Trading Places

Sisyphus has got nothing on me.

Here I am, climbing up that proverbial mountain again, heavy burden on my shoulders. I’ve come to the superstitious belief that my life changes drastically every 3 years; 2010 has been no exception.

Of course, in many ways we control the reigns of our destiny and no matter how tumultuous the terrain, we guide the ride. Though my Euro move was kind of arbitrary, much thought went into how I would conquer the difficulties and fears involved with such a hasty move.

Within my first week I was in touch with a photographer I found online to help me build up some pictures for my portfolio. I saw his work and loved it, plus it had an edgy style that screamed DeVo. I got in touch and offered my “services” and he obliged. This was before I crossed the ocean. As luck would have it, he was doing a test shoot right when I arrived and I spent one of my first days in Berlin on set taking marvelous photos.

Luck came to me in the following week as well. I was in the café job hunting and doing research when a film producer noticed me and asked me to audition for his film. I did so the following week, then a callback a little while later, and I was cast. Also I offered my services as the choreographer. My offer was excepted.

The change is not easy and though I can glorify the aforementioned as serendipity or some sign that I made the right decision, I still have a steep climb before I get to where I want to be. And then when I get there, I will find a new challenge to riddle myself with. This is part of my nature.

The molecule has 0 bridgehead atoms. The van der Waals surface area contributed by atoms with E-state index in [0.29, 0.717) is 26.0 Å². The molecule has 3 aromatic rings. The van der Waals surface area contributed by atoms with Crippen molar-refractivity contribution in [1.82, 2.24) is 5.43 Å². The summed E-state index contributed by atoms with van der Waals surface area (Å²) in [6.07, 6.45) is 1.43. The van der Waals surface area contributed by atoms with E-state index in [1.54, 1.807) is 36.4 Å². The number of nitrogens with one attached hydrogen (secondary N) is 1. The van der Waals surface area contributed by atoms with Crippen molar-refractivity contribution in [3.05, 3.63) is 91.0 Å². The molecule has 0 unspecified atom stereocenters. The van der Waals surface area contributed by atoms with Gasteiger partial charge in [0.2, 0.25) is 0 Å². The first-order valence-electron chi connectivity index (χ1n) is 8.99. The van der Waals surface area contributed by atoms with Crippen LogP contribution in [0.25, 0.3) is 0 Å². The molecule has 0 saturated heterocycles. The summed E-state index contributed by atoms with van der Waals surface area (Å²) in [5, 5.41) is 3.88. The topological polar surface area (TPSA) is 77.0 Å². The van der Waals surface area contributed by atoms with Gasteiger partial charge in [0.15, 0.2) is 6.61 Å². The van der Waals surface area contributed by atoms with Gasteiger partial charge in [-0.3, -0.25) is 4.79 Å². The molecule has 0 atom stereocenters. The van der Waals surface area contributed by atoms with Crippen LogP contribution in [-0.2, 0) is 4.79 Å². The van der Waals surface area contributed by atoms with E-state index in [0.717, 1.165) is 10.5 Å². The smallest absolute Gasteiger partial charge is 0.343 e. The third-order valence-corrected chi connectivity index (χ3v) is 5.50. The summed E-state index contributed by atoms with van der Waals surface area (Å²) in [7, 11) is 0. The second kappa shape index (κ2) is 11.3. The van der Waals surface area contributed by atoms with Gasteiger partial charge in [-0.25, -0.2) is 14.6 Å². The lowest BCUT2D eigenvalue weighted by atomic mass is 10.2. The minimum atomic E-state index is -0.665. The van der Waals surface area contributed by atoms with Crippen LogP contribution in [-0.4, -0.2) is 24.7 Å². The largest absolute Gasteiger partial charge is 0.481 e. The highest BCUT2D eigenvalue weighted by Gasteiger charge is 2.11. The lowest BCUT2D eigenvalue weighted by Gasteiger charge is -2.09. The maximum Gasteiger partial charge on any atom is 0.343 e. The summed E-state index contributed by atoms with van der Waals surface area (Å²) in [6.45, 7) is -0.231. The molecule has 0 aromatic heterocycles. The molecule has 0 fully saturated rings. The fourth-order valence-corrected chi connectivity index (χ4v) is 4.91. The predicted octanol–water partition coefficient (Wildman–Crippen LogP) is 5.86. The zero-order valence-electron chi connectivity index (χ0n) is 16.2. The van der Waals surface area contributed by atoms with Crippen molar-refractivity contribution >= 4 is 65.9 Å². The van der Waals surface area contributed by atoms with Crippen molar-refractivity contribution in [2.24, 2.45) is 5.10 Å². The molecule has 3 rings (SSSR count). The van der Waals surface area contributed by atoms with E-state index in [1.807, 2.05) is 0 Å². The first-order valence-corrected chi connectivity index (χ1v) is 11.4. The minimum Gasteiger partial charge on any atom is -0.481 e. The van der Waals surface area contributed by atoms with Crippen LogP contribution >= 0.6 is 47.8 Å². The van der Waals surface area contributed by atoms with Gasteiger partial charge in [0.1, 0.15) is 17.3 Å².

The struggle is always worth the success. Success is the Life Force that makes me feel like everything I ever wanted to be (and more, and more, and more…always MORE). To compare, my quest for success is much like the quest for love that most people endure – no matter how much it sets you back and distracts you from the rest of your life, it is something you crave. It is the closest things humans have to instinct. Each lover is a lesson, and each mistake is a catalyst to try to do it right next time. Unless of you’re just lazy.

I now have a shortlist of artist residencies, theater troupes, dance schools and performance venues that I am developing proposals for. For my next production I have honed in on a general idea that I need to streamline. Right now I am doing research on ethnic minority immigration in Europe and its effect on the arts and culture, more specifically Germany and Berlin, though there are so many topics that are expounded from this thesis.

I met with a producer of a play development programme (sorry, I have to spell it like this now) and I was nervous about submitting my script to him. He works with a pretty reputable theater and since I was not familiar with their audience, I was dubious about whether or not we were a good fit. We had a nice chat over coffee (a constant theme here) about what I had to offer and vice versa. I got the feeling that my play might be a little too unstructured and amorphous, free of conventional theater specifications, but I gave it a shot anyway. I got a scathing review of the first act (he didn’t bother to read the second) regarding my lack of exposition, rising action and climax. He then went on to comment about my meaningless banter and went so far as to quote Aristotle back to me. It was no surprise, and I would be lying if I said it didn’t hurt my ego a little bit. I know my work is not intended for more traditional venues. I was taking a chance with this particular play because it had already been workshopped (with an arousing response, might I add) and I wanted to really work out the details before I moved on to another project.